Brian has been part of the Mtbr team since 2007, where he has become an integral member of the review and test staff, specializing in technical articles. He likes to push the limits in all the sports he obsesses in, whether it's mountain biking, whitewater kayaking, extreme skiing, or sport climbing. He takes those same strengths and a good dose of insanity to his reviewing and writing on mountain biking products, creating technical, in-depth and hyperbolic articles. Whenever he's not on the bike, he might be found watching MotoGP racing, otherwise look for him out on extremely technical singletrack.


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  • Ecogeek says:

    Looks good. Thanks for review. But can’t wait to see the review of the new SRAM Reverb that’s just released. Looks even better imo. http://www.sram.com/rockshox/products/reverb

  • francois says:

    It’s great to see more choices in this very important category. Is there a clear winner so far?

  • Jay says:

    I had, and returned, two of these posts, eventually getting a full refund. Both would rotate in technical terrain. Like the reviewer, I initially thought the rotation was at the clamp, so I marked it with a paint pen. In fact, the rotation was internal. The seat is capable of swiveling under pressure. I had the seat turn 90 degrees in technical terrain, very nearly causing a crash. It takes force to turn the seat, so it only happens when you really need the seat to stay straight. Both posts went back to Specialized, and they denied it could happen even after I demonstrated the flaw to my Specialized dealer. I wanted to keep the post, since it was otherwise excellent, but Specialized did not care to fix it. The warranty replacement had the same flaw, so my LBS just gave me my money back. Good shop support, bad manufacturer support. As a result, I am riding an old telescoping post. Very poor outcome.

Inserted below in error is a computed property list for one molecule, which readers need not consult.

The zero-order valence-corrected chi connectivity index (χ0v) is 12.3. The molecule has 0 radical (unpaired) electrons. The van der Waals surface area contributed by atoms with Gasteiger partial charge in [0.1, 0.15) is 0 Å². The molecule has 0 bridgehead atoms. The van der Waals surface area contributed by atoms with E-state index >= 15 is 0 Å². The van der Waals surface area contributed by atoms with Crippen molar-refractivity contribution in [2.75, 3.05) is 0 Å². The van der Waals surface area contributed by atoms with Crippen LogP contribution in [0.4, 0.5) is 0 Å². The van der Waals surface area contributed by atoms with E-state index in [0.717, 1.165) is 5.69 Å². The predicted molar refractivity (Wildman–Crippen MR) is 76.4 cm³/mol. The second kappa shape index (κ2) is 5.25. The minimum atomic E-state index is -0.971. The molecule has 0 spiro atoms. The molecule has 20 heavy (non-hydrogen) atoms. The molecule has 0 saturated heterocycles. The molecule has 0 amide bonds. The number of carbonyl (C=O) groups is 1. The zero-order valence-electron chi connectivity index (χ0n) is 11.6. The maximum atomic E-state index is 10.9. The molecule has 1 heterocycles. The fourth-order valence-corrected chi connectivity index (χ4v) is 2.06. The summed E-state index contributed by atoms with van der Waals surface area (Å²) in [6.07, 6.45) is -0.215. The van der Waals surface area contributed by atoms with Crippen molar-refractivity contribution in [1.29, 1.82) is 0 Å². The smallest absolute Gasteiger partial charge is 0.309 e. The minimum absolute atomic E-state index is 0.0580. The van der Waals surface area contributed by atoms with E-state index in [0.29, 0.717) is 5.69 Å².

• Brian Mullin says:

    Sorry to hear about that, I will keep an eye on mine.

  • Waterat says:

    I have not heard of any of the adjustable seatposts not having some sort of problems.
    Still I have run a Gravity Dropper for 4 years and could not imagine riding without it. Whoever comes up with a reliable one will corner the market.

  • The Bear says:

    i have i had a similar experience with this post to Jay.
    bought this post in late 2009 didn’t ride it till spring 2010, rode it twice and post kept sticking in up position. eventually when i managed to get it to stay down it would fire into my balls when hitting rough stuff. wasn’t a cable tension issue. it wouldn’t hold air in the chamber. sent back to specialized who stated that i had broken it through misuse buy landing on it heavy. i rode this on xc trails without any drop off or jumping.
    i used to work as a specialized retailer and i have seen quite a few of these being sent back though my shop. ultimately i had to spend £55 on the service cost specialized charged me to fix this, there warranty is a joke. DONT BUY THIS POST, i cannot stress this enough, lot of others have posted on the net with the same issues. that speaks for its self; specialized you need to wake up and do some testing before putting and expensive product to market!

  • Brian Mullin says:

    Sorry to hear that, I am now testing the 5 inch version, and like the 4 inch one, I have never had any issues, and I ride ugly technical terrain with lots of ledges, drops, and some jumps tossed in.